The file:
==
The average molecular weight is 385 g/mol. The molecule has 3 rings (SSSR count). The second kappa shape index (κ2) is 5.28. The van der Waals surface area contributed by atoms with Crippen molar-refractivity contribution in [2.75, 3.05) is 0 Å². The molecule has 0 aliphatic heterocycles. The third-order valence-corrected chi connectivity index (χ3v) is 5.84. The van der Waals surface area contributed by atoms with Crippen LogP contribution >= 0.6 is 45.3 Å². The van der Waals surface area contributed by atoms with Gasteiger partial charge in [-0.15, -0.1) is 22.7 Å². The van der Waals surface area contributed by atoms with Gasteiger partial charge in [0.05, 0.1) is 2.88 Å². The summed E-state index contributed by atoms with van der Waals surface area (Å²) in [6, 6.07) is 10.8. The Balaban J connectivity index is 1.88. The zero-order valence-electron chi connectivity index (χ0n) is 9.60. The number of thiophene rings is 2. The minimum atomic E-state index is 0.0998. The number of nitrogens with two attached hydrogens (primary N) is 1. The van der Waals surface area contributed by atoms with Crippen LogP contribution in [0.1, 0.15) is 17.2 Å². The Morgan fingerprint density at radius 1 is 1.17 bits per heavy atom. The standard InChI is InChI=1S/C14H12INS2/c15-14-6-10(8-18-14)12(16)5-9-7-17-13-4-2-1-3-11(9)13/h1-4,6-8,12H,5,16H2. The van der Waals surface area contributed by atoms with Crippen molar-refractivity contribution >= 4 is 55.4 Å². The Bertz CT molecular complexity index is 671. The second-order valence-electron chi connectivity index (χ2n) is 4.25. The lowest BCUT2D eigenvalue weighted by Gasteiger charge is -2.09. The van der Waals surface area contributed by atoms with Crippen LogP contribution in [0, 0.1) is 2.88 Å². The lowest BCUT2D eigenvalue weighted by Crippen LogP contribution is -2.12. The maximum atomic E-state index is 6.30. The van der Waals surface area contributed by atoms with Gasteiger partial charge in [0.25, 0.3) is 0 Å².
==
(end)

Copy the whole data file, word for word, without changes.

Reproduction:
The average molecular weight is 385 g/mol. The molecule has 3 rings (SSSR count). The second kappa shape index (κ2) is 5.28. The van der Waals surface area contributed by atoms with Crippen molar-refractivity contribution in [2.75, 3.05) is 0 Å². The molecule has 0 aliphatic heterocycles. The third-order valence-corrected chi connectivity index (χ3v) is 5.84. The van der Waals surface area contributed by atoms with Crippen LogP contribution >= 0.6 is 45.3 Å². The van der Waals surface area contributed by atoms with Gasteiger partial charge in [-0.15, -0.1) is 22.7 Å². The van der Waals surface area contributed by atoms with Gasteiger partial charge in [0.05, 0.1) is 2.88 Å². The summed E-state index contributed by atoms with van der Waals surface area (Å²) in [6, 6.07) is 10.8. The Balaban J connectivity index is 1.88. The zero-order valence-electron chi connectivity index (χ0n) is 9.60. The number of thiophene rings is 2. The minimum atomic E-state index is 0.0998. The number of nitrogens with two attached hydrogens (primary N) is 1. The van der Waals surface area contributed by atoms with Crippen LogP contribution in [0.1, 0.15) is 17.2 Å². The Morgan fingerprint density at radius 1 is 1.17 bits per heavy atom. The standard InChI is InChI=1S/C14H12INS2/c15-14-6-10(8-18-14)12(16)5-9-7-17-13-4-2-1-3-11(9)13/h1-4,6-8,12H,5,16H2. The van der Waals surface area contributed by atoms with Crippen molar-refractivity contribution >= 4 is 55.4 Å². The Bertz CT molecular complexity index is 671. The second-order valence-electron chi connectivity index (χ2n) is 4.25. The lowest BCUT2D eigenvalue weighted by Gasteiger charge is -2.09. The van der Waals surface area contributed by atoms with Crippen LogP contribution in [0, 0.1) is 2.88 Å². The lowest BCUT2D eigenvalue weighted by Crippen LogP contribution is -2.12. The maximum atomic E-state index is 6.30. The van der Waals surface area contributed by atoms with Gasteiger partial charge in [0.25, 0.3) is 0 Å².